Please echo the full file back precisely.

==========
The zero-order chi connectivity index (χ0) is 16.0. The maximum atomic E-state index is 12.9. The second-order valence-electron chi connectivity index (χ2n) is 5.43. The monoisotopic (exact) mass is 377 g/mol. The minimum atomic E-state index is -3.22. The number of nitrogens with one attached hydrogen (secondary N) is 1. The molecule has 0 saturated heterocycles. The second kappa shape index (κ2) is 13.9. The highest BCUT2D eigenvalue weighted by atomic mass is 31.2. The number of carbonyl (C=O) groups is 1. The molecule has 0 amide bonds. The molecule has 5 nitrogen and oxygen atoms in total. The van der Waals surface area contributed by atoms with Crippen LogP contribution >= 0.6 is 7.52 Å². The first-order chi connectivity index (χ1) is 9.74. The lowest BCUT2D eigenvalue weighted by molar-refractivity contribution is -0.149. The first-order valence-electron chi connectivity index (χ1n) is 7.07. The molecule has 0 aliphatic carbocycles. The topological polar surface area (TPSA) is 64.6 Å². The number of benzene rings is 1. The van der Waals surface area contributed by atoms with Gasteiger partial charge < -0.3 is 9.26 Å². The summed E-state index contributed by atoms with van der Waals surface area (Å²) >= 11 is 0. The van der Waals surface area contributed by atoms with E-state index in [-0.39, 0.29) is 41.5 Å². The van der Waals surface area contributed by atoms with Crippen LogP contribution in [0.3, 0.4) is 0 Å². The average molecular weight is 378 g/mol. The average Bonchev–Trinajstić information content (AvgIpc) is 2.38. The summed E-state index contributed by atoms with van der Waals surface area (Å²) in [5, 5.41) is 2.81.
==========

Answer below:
The zero-order chi connectivity index (χ0) is 16.0. The maximum atomic E-state index is 12.9. The second-order valence-electron chi connectivity index (χ2n) is 5.43. The monoisotopic (exact) mass is 377 g/mol. The minimum atomic E-state index is -3.22. The number of nitrogens with one attached hydrogen (secondary N) is 1. The molecule has 0 saturated heterocycles. The second kappa shape index (κ2) is 13.9. The highest BCUT2D eigenvalue weighted by atomic mass is 31.2. The number of carbonyl (C=O) groups is 1. The molecule has 0 amide bonds. The molecule has 5 nitrogen and oxygen atoms in total. The van der Waals surface area contributed by atoms with Crippen LogP contribution >= 0.6 is 7.52 Å². The first-order chi connectivity index (χ1) is 9.74. The lowest BCUT2D eigenvalue weighted by molar-refractivity contribution is -0.149. The first-order valence-electron chi connectivity index (χ1n) is 7.07. The molecule has 0 aliphatic carbocycles. The topological polar surface area (TPSA) is 64.6 Å². The number of benzene rings is 1. The van der Waals surface area contributed by atoms with Gasteiger partial charge < -0.3 is 9.26 Å². The summed E-state index contributed by atoms with van der Waals surface area (Å²) >= 11 is 0. The van der Waals surface area contributed by atoms with E-state index in [-0.39, 0.29) is 41.5 Å². The van der Waals surface area contributed by atoms with Crippen LogP contribution in [0.3, 0.4) is 0 Å². The average molecular weight is 378 g/mol. The average Bonchev–Trinajstić information content (AvgIpc) is 2.38. The summed E-state index contributed by atoms with van der Waals surface area (Å²) in [5, 5.41) is 2.81.